However, literature is scarce with respect to the role of OCPs in cervical cancer. However Fleming et al., in a prospective study, found that the incidence of cervical cancer increased significantly amongst the pesticide applicators of Florida.15 Similarly Mathur et al. measured OCP levels in blood of women with reproductive tract cancers and found them to be significantly higher than controls.13

The aim of this study is to assess the role of organochlorine pesticides in cervical cancer by measuring the serum and cervical tissue levels of these compounds and also find a correlation between the two, if any.


The study was carried out in a tertiary care hospital of East Delhi. A total of 30 women with histopathologically proven carcinoma cervix was taken as cases and 30 age matched controls were chosen from women undergoing hysterectomy for benign conditions. Informed consent was taken from each subject. Patient’s sociodemographic data was recorded, history and general physical examination was done. Clearance was taken from Institutional Ethics Committee—Human Research (IEC-HR) of our institution. (vide their approval number “nil” dated October 30, 2014).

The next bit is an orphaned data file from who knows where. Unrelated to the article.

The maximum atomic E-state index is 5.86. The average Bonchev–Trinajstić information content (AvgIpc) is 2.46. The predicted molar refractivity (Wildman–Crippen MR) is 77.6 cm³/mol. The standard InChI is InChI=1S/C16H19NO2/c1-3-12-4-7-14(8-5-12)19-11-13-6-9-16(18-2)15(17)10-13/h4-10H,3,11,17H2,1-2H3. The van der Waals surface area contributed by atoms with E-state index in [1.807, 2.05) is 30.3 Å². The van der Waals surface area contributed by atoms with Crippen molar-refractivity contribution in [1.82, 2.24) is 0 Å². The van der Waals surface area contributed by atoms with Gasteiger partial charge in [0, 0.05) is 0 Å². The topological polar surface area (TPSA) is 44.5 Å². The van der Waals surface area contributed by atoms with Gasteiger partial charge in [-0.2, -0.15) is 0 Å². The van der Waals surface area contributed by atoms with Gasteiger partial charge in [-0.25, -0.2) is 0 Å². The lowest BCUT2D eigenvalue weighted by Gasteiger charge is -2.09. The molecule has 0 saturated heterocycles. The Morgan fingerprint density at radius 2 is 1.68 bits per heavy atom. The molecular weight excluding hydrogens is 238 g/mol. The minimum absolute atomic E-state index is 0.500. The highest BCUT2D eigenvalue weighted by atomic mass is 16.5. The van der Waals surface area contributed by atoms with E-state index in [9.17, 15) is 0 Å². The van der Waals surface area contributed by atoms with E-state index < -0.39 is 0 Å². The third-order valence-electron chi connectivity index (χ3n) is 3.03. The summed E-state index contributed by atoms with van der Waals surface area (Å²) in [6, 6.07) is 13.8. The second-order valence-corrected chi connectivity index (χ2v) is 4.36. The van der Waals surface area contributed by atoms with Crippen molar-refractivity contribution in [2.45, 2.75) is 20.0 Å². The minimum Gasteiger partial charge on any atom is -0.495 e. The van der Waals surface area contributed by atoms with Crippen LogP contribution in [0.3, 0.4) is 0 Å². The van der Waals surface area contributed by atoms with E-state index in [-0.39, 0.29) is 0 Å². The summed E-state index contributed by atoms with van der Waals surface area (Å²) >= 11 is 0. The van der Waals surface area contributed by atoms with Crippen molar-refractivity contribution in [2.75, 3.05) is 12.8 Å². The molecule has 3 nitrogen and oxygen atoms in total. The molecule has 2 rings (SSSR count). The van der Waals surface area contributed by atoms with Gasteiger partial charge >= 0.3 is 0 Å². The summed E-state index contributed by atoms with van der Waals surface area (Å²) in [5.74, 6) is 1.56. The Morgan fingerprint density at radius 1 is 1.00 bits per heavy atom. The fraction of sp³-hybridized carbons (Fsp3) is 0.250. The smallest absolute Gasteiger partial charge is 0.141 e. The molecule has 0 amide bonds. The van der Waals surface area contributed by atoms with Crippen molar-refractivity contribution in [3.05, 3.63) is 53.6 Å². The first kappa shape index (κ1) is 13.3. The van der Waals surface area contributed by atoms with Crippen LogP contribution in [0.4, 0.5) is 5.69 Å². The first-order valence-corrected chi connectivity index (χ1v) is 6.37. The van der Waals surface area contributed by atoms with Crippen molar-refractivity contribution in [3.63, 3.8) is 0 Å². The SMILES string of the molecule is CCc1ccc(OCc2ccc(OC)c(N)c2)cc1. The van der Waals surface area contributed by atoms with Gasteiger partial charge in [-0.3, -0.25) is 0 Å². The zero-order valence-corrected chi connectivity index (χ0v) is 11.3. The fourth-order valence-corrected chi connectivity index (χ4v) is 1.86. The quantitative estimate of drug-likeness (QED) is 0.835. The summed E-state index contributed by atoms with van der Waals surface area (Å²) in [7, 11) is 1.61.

Approximately 3 mL of blood sample was collected in EDTA vial from each subject. Punch biopsy of cervical tissue of patients with suspected cervical cancer was taken. Alternatively, wedge biopsy of the malignant part of cervix was taken from the hysterectomy specimen of patients undergoing Wertheim’s/radical hysterectomy for operable cervical cancer. Also, wedge biopsy of cervical tissue was taken from the cervix in the hysterectomy specimen of controls. The tissue specimens were stored in phospho buffered saline at 4°C.

Organochlorine Pesticides Analysis

  • Extraction and cleanup of OCP residues from blood and tissue samplesPesticide extraction was done using standard method described by Mustafa et al.16
  • Quantification of levels of OCPs

Samples were analyzed by Perkin Elmer gas chromatograph (Clarus 500) equipped with 63Ni electron capture detector (ECD) under standardized operating conditions of the laboratory.

Table 1: Comparison of OCP levels in serum of cases and controls